Most companies choose to focus on how to improve their SEO Placement and Social Media Strategies rather than how to hurt the competition. However, there are those in the SEO community who attempt to use negative SEO strategies to cause harm to the nearest competitions website. This type of strategy is the other side of Black Hat SEO that is rarely talked about. After the launch of Google Penguin the idea arose that one could purchase links for the competitions website instead of buying links for their own site. This would in turn cause the competition to incur a penalty from Penguin and fall off in the rankings. The term Google Bowling was born from this idea. Google quickly came to the rescue saying that they were aware of the idea behind bowling and actively working to adjust their algorithm.
No further details were provided as to the “fix” that was made to Penguin but I am sure this didn’t stop people from trying to use this tactic. More recently a question has been posed about redirecting a penalized site to another website with the purpose of placing a penalty on your competition. The idea is that you own a website that has a Penguin penalty and then you use a 301 redirect to pass the penalty on to the site that you redirect too. This idea also seems like it may have some ground to stand on. Overstock.com encountered a Penguin penalty for purchasing/keyword stuffing links back to their site. Their first line of action was to move the entire site to o.co to avoid the penalty, instead of removing all the poor links. Unfortunately when they placed a 301 redirect from overstock.com to o.co, all of the purchased links followed them. It is a case such as this that make it seem possible to flow a penalty onto someone else’s site.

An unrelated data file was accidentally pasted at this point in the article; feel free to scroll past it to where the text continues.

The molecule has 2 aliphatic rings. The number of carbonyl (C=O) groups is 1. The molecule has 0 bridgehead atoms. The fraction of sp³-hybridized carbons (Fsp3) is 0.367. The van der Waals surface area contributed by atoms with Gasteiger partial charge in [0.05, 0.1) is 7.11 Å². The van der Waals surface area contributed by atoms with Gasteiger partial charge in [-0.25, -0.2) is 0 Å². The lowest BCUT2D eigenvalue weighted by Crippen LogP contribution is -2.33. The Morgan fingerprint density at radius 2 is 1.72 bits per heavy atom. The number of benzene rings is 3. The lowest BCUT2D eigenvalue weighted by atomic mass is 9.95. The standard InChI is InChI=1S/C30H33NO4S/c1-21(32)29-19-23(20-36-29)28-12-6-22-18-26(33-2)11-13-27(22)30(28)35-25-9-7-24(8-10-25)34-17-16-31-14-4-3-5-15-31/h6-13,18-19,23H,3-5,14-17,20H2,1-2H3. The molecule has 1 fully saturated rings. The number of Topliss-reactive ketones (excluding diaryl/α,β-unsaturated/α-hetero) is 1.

Fortunately for the White Hat world of SEO, Google came to the rescue again noting that they understand the issue involved in this black hat tactic and are making changes to help combat that as well. In a recent Google Hang out, John Mueller of Google noted that you could disavow all the links from that site but it is more likely that Google will catch this and not flow page rank / penalties from those links to your site.
It should be noted that it is not likely to remove a link penalty from your site by merely changing names. In most cases, you will want to 301 redirects from your old URL to your new URL. This will in turn flow all of those links to your new URL. this means that if you had a penalty on your old site, it is most likely it will follow it to your new site. However, using this tactic of flowing URLs to a competitions site will not provide the same outcome. In most cases Google will recognize the old sites content and the new sites content and understand the black hat tactics at work.
By Matthew Wilkos